Those who like their novice monks prim and proper, taming desires, meditating and selflessly engaging in good deeds will encounter more than a few uncomfortable moments in this bawdy, sprawling, ribald tale about love and ravishing, leavened by scenes of war and betrayal, set in the early 17th century.
Here monks cast “beguiler mantras” that render women randy, take advantage of gullible maidens who fall for their sweet lies while others peep at bathing beauties. Seldom has the sangha (community of monks) been portrayed in such an earthy and irreverent manner, one that acknowledges that robes and prayers are little match for human foibles.
This spellbinding epic emerges from a rich oral tradition, meaning it was a story that grew over time, with various embellishments. Above all it was popular entertainment. Various written versions have survived and here are gathered together in this splendid translation of a story that conveys much about life, customs, courtship and mores in the past that still, much like Shakespeare, resonates powerfully today.
The authors explain that many everyday Thai maxims and expressions refer to this epic and it constitutes storytelling as national treasure and identity. It was originally a poem, and the translators deserve kudos not only for successfully rendering the sense of this in their silky prose, but in helping non-Thai readers to understand many of the obscure references. The numerous footnotes are filled with gems explaining references in the text about Thai society, customs, superstitions and culture that would otherwise have slid by.
The story focuses on a beautiful woman, Wanthong, and two men who vie for her love and favors. Both eventually marry her, sowing a deep discord between them.
The first husband, Khun Phaen, the rakish, handsome one without money and rank, goes off to war, a loyal and brave servant of the king. But while he is carrying out his duty, Khun Chang, the ugly, rich rival deceives Wanthong into thinking she is a widow and bribes her mother to help him in his quest to wed her.
Wanthong tries to fend off her repulsive new husband, but her virtue is no match for his predations as he consummates their union by raping her.
The heroic Khun Phaen returns and spirits her off, but not before they quarrel over the matter of his new Laotian wife. Later Wanthong expresses regret over her jealous reaction, “Feeling slighted made me so mean, hasty, and stubborn beyond reason. I should’ve borne things for half a year and let you beat me to your heart’s content.”
Following a passionate session beneath a banyan tree, reunited with Khun Phaen, Wanthong ruefully contemplates her future, “Now everything’s a disaster: I left my home to come sleep in the wilds where there are no lights, only the moon, no roof, only the shade of the tree. Oh the misfortune of being born a woman! I should be happy but I cannot be. I went astray in love’s pleasures without thinking of shame. Because I wasn’t strong-willed, I now suffer. It’s a waste to have beautiful looks, a pretty name, and a gentle manner if you have a terribly wicked heart. The good in me is the best in the land; the bad nobody can match.”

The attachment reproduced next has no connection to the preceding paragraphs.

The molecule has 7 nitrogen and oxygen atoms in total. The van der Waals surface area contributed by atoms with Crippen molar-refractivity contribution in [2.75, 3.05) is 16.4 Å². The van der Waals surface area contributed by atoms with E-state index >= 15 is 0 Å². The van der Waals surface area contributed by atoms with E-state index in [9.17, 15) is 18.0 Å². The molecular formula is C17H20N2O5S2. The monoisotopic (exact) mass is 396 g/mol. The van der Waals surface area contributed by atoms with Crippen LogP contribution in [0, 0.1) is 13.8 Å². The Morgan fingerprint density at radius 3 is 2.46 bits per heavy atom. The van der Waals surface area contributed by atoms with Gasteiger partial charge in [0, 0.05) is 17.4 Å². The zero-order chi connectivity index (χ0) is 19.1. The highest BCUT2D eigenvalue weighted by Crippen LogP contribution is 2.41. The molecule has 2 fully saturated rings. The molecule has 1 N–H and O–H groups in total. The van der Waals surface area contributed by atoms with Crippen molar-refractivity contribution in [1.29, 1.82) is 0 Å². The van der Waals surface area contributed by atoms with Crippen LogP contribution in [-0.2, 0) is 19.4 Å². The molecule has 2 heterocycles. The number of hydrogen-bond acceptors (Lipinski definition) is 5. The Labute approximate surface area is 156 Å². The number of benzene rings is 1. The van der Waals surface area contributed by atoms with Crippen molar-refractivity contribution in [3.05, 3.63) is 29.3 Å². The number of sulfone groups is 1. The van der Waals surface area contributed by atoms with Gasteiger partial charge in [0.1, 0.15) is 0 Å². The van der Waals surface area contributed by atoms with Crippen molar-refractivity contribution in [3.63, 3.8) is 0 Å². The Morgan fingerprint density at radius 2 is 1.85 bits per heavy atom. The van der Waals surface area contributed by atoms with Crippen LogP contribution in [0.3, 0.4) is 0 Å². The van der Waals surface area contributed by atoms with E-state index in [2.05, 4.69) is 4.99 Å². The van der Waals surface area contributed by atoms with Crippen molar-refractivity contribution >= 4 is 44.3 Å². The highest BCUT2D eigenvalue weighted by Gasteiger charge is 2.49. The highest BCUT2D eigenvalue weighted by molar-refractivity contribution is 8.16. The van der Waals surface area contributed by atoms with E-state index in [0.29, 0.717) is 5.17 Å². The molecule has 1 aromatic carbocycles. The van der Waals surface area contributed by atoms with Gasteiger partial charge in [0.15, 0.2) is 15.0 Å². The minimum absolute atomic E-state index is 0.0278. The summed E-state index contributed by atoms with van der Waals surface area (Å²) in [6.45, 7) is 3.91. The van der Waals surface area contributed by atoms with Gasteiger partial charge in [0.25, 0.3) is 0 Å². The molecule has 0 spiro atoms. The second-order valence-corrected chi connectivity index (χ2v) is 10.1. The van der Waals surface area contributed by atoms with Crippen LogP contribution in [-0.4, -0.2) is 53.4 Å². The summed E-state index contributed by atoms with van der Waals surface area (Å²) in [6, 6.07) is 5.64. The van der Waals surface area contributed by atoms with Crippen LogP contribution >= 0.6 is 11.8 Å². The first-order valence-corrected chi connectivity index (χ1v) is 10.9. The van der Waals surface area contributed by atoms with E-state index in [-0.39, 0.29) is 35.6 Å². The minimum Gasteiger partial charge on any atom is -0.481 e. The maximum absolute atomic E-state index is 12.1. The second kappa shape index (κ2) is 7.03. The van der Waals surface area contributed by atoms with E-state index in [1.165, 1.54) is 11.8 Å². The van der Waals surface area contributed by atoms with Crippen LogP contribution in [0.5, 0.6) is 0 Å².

The king saw more of the bad than the good, proclaiming, “You’re baser than base, the dregs of the city, lustful, insatiable, oily-eyed. . . . Even a harlot has only one man at a time. Nobody has so many sniffing around as you.” Before condemning her to death the king tells her men, “This scourge, this slut, is not suitable for loving.”
Readers, like Thais through the ages, will find this terribly unfair. The grand finale, Wanthong’s execution scene, is brimming with pathos as news of her reprieve arrives moments too late.
This captivating story features intrigue, courtship, hardships, betrayal, seduction, lovemaking and lovers’ tiffs, carried along on plot twists and turns, something like a 17th century soap opera. Khun Phaen is like a superhero, casting spells, challenging wrong, dutiful to a fault while romancing his way through life.
It is spellbinding stuff replete with slices of ordinary life, swordsmanship of all kinds and the bitter taste of loss and loneliness. It is one of those epics that Thais can enter anywhere and inhabit comfortably, content to know who lives, who dies, who finds love and who doesn’t, eager to hear the tear-jerking finale again and again.
One can imagine crowds enthralled by each episode, impatiently waiting for the next, hooting as the monk assures the maiden, “I’m not making things up to seduce you. I’m deeply in love and I’m terribly miserable.” And later, “Your breast curves beautifully like molten silver. Let me caress you a little.”
The afterword is perhaps the best place to start this doorstopper, a helpful guide packed with insights that help readers enjoy the story all the more. Baker and Phongpaichit merit praise for bringing us this classic in all its glory and sharing their erudition so accessibly.
Jeff Kingston is director of Asian Studies at Temple University Japan.